Saturday, January 18, 2020: 4:00 PM-5:30 PM
Capitol, ML 4 (Marriott Marquis Washington DC)
Henrika McCoy, PhD, University of Illinois at Chicago, Camille Quinn, PhD, The Ohio State University, Y. Joon Choi, Ph.D., MSW, MA, University of Georgia, Jacquelynn Duron, PhD, Rutgers University, Jenny Jones, PhD, Clark Atlanta University, Von Nebbitt, PhD, Washington University in Saint Louis and Bernandine Waller, LMHC, Adelphi University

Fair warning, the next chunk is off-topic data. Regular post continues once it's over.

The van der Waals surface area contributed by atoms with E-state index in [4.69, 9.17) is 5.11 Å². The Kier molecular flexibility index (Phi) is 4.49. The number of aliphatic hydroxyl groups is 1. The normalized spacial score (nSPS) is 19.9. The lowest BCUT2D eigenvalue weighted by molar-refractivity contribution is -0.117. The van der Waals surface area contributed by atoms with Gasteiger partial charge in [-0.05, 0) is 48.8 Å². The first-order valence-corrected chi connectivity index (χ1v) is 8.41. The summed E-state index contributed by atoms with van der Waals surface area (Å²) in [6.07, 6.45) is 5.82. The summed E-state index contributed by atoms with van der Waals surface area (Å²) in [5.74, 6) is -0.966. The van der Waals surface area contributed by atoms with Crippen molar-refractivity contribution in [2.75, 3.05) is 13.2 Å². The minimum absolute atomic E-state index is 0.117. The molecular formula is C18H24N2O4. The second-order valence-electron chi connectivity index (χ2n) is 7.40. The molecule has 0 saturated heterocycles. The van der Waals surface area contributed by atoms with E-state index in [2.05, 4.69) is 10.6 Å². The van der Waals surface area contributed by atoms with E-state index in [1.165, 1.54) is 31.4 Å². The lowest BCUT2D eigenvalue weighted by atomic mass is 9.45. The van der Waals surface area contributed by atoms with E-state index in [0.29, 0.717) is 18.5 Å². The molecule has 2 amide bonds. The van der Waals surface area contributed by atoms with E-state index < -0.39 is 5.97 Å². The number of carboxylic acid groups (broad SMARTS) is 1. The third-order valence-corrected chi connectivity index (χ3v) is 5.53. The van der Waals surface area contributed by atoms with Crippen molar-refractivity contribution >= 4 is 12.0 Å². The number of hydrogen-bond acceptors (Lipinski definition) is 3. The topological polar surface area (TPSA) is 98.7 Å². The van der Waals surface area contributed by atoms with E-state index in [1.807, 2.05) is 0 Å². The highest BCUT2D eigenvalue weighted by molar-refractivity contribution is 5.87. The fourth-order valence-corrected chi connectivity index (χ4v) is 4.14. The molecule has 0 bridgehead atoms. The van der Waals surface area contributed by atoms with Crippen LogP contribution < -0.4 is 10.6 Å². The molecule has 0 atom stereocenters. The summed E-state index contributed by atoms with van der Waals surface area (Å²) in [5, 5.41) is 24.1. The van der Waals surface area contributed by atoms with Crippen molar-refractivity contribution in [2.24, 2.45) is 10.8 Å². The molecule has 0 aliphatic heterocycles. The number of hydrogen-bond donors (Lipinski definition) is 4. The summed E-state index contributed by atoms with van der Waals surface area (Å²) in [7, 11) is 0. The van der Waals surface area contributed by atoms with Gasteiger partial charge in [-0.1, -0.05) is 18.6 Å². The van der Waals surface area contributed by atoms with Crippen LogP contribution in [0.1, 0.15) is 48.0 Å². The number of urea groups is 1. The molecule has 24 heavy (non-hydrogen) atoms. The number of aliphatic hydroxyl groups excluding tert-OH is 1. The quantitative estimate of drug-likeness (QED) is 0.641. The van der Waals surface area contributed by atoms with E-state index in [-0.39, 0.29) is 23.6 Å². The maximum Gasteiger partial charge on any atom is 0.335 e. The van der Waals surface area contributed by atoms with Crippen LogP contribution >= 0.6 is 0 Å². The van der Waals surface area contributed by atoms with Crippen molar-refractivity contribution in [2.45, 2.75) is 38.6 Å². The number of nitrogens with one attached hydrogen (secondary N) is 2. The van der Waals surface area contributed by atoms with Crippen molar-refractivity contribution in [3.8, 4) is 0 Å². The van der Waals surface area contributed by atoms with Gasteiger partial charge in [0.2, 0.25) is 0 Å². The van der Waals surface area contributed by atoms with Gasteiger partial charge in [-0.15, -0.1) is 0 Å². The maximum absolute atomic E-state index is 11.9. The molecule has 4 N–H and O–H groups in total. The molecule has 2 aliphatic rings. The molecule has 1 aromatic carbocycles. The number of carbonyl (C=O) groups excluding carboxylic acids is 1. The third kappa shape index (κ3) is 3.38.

Success in the academy requires that scholars be socialized and provided the skills and knowledge they will need as educators and researchers. Notably, how an individual understands their role as a faculty member begins not with the first faculty position but actually during or prior to their graduate school experience. Without the socialization process, and mentorship, doctoral students are likely to struggle and commit avoidable mistakes. For many, such as scholars of color, success in the academy does not allow room for error, and undoubtedly those errors can cause individuals to suffer lasting consequences. Those mistakes are often the result of limited access to information, as well as a lack of the social capital that is required for a successful academic career. Furthermore, for scholars of color, the intersection of race and class/SES, which can be even more complicated by gender and ethnic identity, is deeply imbedded in our historical sociopolitical systems. That history, and one’s intersecting identities, can be a catalyst for individuals entering into the academy. Unfortunately, they can also serve as the foundation upon which significant race and gender disparities experienced by social work doctoral students, tenured and tenure-track faculty, and administrators are promulgated. The participants of this roundtable will share challenges they have experienced, due to the intersections of race and class/SES, while managing life in academia.
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